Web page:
Did early agriculture knock the climate off track?

by Adityarup "Rup" Chakravorty
Thursday, November 8, 2018

A new study indicates that animal husbandry and agriculture starting about 8,000 years ago (depicted here in a painting from the burial chamber of the Egyptian artist Sennedjem from about 3,300 years ago) postponed the next glacial period. Credit: public domain.

During the last 2.5 million years, Earth’s climate has seen cycles of advancing and retreating glaciers over much of the Northern Hemisphere. We are currently in a warm, interglacial period — one that’s been prolonged by increases in atmospheric concentrations of greenhouse gases, such as carbon dioxide and methane. According to a new study in Nature, these high concentrations of greenhouse gases have disrupted the recent pattern of cycling in Earth’s climate and pushed back the next ice age. The study also suggests that human activity, beginning thousands of years ago with early agriculture and continuing through to the present day, has fueled the rise in greenhouse gas concentrations.

“Greenhouse gas emissions from early agriculture fortuitously postponed the start of the next glacial period,” says Stephen Vavrus, a climatologist at the University of Wisconsin-Madison and lead author of the study published in Scientific Reports. “But the additional emissions from human activity, especially since the industrial revolution, have moved us way out of whack from where we ought to be [in the natural climate cycle].”

The idea that early agriculture increased atmospheric greenhouse gas concentrations and affected global climate starting about 8,000 years ago is called the Early Anthropogenic Hypothesis. This hypothesis was first proposed in 2003 by William Ruddiman, an emeritus paleoclimatologist at the University of Virginia and a co-author of the new study.

In the new study, Ruddiman, Vavrus and their colleagues compared climate models of the global climate in 1850 — around the time greenhouse gas emissions began accelerating because of the industrial revolution — to the climate about 780,000 years ago. They selected these two periods because a couple of major natural drivers of global climate — the shape of Earth’s orbit around the sun and the tilt and wobble of Earth’s rotational axis — were similar at these times, so the climates also should’ve been broadly similar.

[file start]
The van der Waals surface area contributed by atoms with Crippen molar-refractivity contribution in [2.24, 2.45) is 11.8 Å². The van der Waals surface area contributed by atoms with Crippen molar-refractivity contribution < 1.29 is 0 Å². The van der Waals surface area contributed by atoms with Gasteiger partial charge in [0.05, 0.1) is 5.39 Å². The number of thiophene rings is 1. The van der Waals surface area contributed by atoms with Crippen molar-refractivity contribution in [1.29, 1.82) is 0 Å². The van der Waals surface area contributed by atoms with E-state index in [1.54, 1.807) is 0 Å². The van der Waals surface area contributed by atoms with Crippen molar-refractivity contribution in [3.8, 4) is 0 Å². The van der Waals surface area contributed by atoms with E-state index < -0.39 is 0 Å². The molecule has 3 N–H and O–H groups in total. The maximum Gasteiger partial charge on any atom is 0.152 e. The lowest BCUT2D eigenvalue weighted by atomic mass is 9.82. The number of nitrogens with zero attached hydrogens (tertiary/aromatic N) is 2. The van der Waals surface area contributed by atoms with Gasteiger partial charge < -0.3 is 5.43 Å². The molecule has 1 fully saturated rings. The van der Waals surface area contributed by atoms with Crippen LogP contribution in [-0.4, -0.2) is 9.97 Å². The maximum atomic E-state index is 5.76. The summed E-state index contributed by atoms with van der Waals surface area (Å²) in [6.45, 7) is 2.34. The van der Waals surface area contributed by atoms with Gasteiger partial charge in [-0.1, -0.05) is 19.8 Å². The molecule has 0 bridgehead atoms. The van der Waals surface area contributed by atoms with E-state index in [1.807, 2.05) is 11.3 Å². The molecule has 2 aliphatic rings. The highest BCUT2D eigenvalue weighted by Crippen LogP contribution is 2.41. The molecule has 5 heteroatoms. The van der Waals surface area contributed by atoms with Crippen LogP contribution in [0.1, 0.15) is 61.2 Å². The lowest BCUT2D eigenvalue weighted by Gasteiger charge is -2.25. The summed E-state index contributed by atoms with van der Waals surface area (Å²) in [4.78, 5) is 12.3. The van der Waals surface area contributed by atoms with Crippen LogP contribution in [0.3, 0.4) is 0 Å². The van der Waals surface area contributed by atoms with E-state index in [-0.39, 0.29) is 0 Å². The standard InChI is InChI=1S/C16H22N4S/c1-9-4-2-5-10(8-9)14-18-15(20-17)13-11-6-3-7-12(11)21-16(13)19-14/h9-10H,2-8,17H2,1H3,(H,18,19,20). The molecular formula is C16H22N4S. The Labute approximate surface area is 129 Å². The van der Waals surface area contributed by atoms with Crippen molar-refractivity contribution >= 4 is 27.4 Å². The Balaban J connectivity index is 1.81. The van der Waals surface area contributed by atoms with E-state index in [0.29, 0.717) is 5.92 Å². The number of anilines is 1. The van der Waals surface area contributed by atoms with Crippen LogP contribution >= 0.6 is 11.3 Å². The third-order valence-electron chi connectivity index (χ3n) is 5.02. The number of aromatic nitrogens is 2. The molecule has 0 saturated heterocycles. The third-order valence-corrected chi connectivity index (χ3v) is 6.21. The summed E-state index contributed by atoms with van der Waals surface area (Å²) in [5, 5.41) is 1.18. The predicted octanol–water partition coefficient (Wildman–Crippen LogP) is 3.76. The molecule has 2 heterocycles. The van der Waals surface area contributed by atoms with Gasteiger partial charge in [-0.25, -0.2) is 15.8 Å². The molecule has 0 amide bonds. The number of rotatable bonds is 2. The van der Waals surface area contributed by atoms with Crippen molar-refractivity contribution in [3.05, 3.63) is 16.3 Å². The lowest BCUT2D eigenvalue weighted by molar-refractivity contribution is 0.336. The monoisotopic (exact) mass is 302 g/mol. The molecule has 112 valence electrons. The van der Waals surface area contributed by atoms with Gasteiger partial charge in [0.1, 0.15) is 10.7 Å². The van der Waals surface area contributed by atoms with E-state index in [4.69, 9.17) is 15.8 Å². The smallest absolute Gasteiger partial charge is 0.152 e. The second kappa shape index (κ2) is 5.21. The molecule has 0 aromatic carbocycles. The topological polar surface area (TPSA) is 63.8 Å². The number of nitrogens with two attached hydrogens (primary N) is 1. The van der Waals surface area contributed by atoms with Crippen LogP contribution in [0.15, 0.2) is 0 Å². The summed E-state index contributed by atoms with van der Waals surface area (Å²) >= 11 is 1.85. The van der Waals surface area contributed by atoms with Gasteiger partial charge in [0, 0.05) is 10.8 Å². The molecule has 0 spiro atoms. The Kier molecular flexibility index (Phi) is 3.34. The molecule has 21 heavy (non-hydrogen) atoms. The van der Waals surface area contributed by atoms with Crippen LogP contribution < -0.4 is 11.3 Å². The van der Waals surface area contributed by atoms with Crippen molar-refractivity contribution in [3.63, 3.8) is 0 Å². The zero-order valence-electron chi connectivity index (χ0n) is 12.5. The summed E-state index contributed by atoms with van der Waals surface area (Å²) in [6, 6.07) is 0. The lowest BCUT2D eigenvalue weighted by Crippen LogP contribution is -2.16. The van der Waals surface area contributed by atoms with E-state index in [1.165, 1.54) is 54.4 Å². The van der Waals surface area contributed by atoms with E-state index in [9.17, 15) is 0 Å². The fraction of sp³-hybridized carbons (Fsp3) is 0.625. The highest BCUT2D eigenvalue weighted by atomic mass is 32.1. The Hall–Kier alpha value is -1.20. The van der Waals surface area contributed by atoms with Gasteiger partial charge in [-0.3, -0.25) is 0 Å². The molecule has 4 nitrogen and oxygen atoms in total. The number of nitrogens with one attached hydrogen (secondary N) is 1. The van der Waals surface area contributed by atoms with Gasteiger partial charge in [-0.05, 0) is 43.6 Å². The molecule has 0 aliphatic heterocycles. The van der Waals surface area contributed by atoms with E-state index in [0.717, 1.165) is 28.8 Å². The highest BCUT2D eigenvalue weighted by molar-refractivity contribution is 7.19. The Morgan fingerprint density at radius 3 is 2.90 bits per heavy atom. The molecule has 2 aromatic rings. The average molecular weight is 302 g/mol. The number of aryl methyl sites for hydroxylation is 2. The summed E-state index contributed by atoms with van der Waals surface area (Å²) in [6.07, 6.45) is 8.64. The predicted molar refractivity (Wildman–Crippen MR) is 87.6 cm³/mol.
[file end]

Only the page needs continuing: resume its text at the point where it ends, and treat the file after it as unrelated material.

Comparing global climate in 1850 to that 780,000 years ago — when human agriculture and industry did not exist — would “allow us to test what the climate would be like without anthropogenic greenhouse gas emissions from early agriculture,” Vavrus says.

According to the team’s climate simulations, the global climate was much colder about 780,000 years ago — during a period called marine isotope stage 19 (MIS19) — compared to in 1850 (which falls in MIS1). Average temperatures were about 1.3 degrees Celsius lower globally while parts of the High Arctic were as much as 5 to 6 degrees Celsius colder. Permanent snow cover also extended farther south in MIS19, with almost 10 million square kilometers predicted to be under snow throughout the year compared to less than 6 million square kilometers in 1850.

A key difference in environmental conditions during MIS19 and MIS1 — which started about 11,500 years ago — is how the concentration of greenhouse gases like carbon dioxide and methane changed over time. The researchers used ice-core data to reconstruct levels of greenhouse gases during MIS19 and MIS1. They also examined past interglacial periods to predict what present-day carbon dioxide levels may have been in the absence of human activities.

During MIS19, which lasted from about 788,000 to 776,000 years ago, both carbon dioxide and methane concentrations decreased overall. Levels of these gases also decreased during the early millennia of MIS1, but carbon dioxide levels started rising about 7,000 years ago and methane levels did the same about 5,000 years ago.

Vavrus says that a combination of early agriculture and breeding and maintaining farm animals, along with deforestation to clear land for those activities, would have led to those increases in greenhouse gas emissions.

Julie Brigham Grette, a paleoclimatologist at the University of Massachusetts Amherst who was not involved in the study, agrees. “This study cleanly demonstrates the magnitude of human influence on our planet, beginning with the start of agriculture in the early Holocene as postulated by Ruddiman,” she says. “It adds to a growing body of scientific evidence that small changes in our planet’s greenhouse gas chemistry can have dramatic implications on the climate.”

While the actions of early farmers may have initially postponed the next glacial period, the rapidly increasing concentrations of greenhouse gases in the atmosphere during modern industrial times are alarming, Vavrus says.

Indeed, Brigham Grette says, and “this study puts into context the extreme nature of human influence today with carbon dioxide concentrations in the atmosphere now in excess of 405 parts per million — more than 120 parts per million above pre-industrial levels.”

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